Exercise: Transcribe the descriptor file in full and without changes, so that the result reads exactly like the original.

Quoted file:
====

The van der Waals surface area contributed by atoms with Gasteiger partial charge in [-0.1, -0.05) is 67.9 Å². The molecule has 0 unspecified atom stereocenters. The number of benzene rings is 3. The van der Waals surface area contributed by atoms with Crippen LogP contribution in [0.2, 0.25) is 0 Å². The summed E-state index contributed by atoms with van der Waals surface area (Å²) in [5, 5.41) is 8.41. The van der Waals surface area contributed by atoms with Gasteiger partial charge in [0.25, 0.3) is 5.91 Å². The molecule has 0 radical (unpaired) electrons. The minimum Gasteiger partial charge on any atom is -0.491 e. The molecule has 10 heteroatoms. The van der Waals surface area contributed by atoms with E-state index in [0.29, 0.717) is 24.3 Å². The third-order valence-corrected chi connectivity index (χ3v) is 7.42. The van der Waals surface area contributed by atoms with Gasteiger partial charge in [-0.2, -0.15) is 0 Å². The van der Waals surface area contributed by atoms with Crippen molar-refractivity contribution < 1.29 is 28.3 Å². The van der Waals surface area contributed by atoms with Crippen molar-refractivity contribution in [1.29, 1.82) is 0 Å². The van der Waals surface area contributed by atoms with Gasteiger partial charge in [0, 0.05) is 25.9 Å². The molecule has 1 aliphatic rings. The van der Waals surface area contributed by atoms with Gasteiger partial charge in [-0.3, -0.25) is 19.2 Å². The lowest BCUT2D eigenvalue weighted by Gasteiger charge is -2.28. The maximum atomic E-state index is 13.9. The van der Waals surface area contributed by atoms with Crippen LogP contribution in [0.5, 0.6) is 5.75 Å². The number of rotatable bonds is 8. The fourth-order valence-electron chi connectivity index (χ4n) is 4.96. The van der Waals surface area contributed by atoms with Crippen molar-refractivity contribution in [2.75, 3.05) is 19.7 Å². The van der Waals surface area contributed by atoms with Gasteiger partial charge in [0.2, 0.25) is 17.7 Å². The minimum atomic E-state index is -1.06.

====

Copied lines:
The van der Waals surface area contributed by atoms with Gasteiger partial charge in [-0.1, -0.05) is 67.9 Å². The molecule has 0 unspecified atom stereocenters. The number of benzene rings is 3. The van der Waals surface area contributed by atoms with Crippen LogP contribution in [0.2, 0.25) is 0 Å². The summed E-state index contributed by atoms with van der Waals surface area (Å²) in [5, 5.41) is 8.41. The van der Waals surface area contributed by atoms with Gasteiger partial charge in [0.25, 0.3) is 5.91 Å². The molecule has 0 radical (unpaired) electrons. The minimum Gasteiger partial charge on any atom is -0.491 e. The molecule has 10 heteroatoms. The van der Waals surface area contributed by atoms with E-state index in [0.29, 0.717) is 24.3 Å². The third-order valence-corrected chi connectivity index (χ3v) is 7.42. The van der Waals surface area contributed by atoms with Gasteiger partial charge in [-0.2, -0.15) is 0 Å². The van der Waals surface area contributed by atoms with Crippen molar-refractivity contribution < 1.29 is 28.3 Å². The van der Waals surface area contributed by atoms with Crippen molar-refractivity contribution in [1.29, 1.82) is 0 Å². The van der Waals surface area contributed by atoms with Gasteiger partial charge in [0, 0.05) is 25.9 Å². The molecule has 1 aliphatic rings. The van der Waals surface area contributed by atoms with Gasteiger partial charge in [-0.3, -0.25) is 19.2 Å². The lowest BCUT2D eigenvalue weighted by Gasteiger charge is -2.28. The maximum atomic E-state index is 13.9. The van der Waals surface area contributed by atoms with Crippen LogP contribution in [0.5, 0.6) is 5.75 Å². The number of rotatable bonds is 8. The fourth-order valence-electron chi connectivity index (χ4n) is 4.96. The van der Waals surface area contributed by atoms with Crippen molar-refractivity contribution in [2.75, 3.05) is 19.7 Å². The van der Waals surface area contributed by atoms with Gasteiger partial charge in [0.2, 0.25) is 17.7 Å². The minimum atomic E-state index is -1.06.